Users can (theoretically) use the app to undock bikes, or use the pass. We’d like it a lot if the passes were merged with the Charm Card we already have instead of carrying a new card. We assume we’re meant to recharge the card the same way a Charm Card is done, as there is a panel for that on the machine, but as with many aspects of the program the vendor is unclear in the website and kiosk instructions. We imagine that for many users both locals and visitors this may be their first experience with a bike share, so more clarity and ease of use would go a long way. It’s also not clear why only some stations receive credit cards. It would be nice if they all did. The few other riders we encountered at stations seemed to be experiencing similar early-stage difficulties.

Once we had the pass, it was smooth sailing. You just tap it to the handlebars, take your bike and go.

The digital readout seen on this electric model is the same on the geared model but without the words 'electric pedal assist.' This is the view riding, making it impossible to see the wheel.

The digital readout seen on this electric model is the same on the geared model but without the words ‘electric pedal assist.’ This is the view riding, making it impossible to see the wheel.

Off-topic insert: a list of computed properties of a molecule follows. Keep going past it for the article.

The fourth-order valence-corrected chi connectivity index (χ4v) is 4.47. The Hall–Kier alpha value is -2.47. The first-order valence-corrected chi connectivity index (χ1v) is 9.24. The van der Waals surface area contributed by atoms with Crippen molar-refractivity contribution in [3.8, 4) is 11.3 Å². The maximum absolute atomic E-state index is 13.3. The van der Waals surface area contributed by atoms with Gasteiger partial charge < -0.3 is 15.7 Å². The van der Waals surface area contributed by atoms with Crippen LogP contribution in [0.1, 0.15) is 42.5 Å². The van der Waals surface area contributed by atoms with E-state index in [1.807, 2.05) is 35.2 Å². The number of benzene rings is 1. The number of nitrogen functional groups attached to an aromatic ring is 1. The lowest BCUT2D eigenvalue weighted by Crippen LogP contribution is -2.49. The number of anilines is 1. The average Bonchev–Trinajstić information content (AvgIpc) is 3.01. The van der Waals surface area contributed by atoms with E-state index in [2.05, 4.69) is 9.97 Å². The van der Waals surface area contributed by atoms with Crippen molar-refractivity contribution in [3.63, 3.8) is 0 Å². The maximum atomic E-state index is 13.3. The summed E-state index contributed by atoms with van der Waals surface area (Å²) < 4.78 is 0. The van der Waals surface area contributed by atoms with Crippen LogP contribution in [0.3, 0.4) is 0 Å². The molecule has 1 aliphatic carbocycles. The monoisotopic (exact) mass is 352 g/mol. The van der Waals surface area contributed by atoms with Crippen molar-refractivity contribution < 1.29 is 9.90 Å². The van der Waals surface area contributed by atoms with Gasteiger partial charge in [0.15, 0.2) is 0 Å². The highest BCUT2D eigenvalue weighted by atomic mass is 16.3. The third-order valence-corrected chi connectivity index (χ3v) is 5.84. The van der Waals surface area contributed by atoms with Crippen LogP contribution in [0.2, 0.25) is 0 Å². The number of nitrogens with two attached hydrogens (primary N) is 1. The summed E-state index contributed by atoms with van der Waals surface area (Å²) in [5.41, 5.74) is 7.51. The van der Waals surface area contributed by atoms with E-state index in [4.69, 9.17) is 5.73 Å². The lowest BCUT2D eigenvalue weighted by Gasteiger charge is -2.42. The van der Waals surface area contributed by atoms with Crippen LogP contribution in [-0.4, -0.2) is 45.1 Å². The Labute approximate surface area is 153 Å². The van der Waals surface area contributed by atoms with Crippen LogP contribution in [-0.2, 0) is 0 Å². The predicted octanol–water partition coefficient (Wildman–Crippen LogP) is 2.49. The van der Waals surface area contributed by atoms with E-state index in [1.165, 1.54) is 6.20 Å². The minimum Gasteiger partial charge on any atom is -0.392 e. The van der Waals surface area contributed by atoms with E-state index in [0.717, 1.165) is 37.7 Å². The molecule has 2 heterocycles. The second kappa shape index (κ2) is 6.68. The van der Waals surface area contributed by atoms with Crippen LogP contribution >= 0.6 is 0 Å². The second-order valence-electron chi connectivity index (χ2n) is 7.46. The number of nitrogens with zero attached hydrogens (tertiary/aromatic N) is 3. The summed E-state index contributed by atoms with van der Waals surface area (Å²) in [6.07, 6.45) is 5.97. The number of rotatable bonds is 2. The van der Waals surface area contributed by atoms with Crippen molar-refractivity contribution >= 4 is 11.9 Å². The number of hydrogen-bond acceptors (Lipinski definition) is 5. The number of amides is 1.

These are indeed the nicest bike share bikes we’ve ever seen. They’re heavy, as all share bikes are, but they’re comfortable for us as a 6′ rider and we assume they’ll be comfortable for riders of all heights, ages and experience levels. We loved the digital display at the stem that alternates between a speedometer and a timer counting down the minutes you’ve got left. It also shows the battery charge and miles ridden which is good to know. We didn’t try the secondary lock feature, but if you want to make a trip to the store or run an errand each bike is equipped with a steel basket and an integrated cable lock to keep it from wandering off while you’re inside.

The basket placement is perhaps our biggest criticism of the bikes, in that it does not allow you to see where the front tire is going. These bikes have different size wheels, and the front tire is smaller than what many riders are used to. With the conditions of downtown’s streets and sidewalks being what they are, it could be quite dangerous not seeing whether your wheel is about to go into a pothole or miss it by two inches- go up the curb cut or run into a concrete lip, etc. It would also be a benefit to see what your turning circles are on the ground, particularly around pedestrians as all share bikes are difficult to maneuver at slow speeds.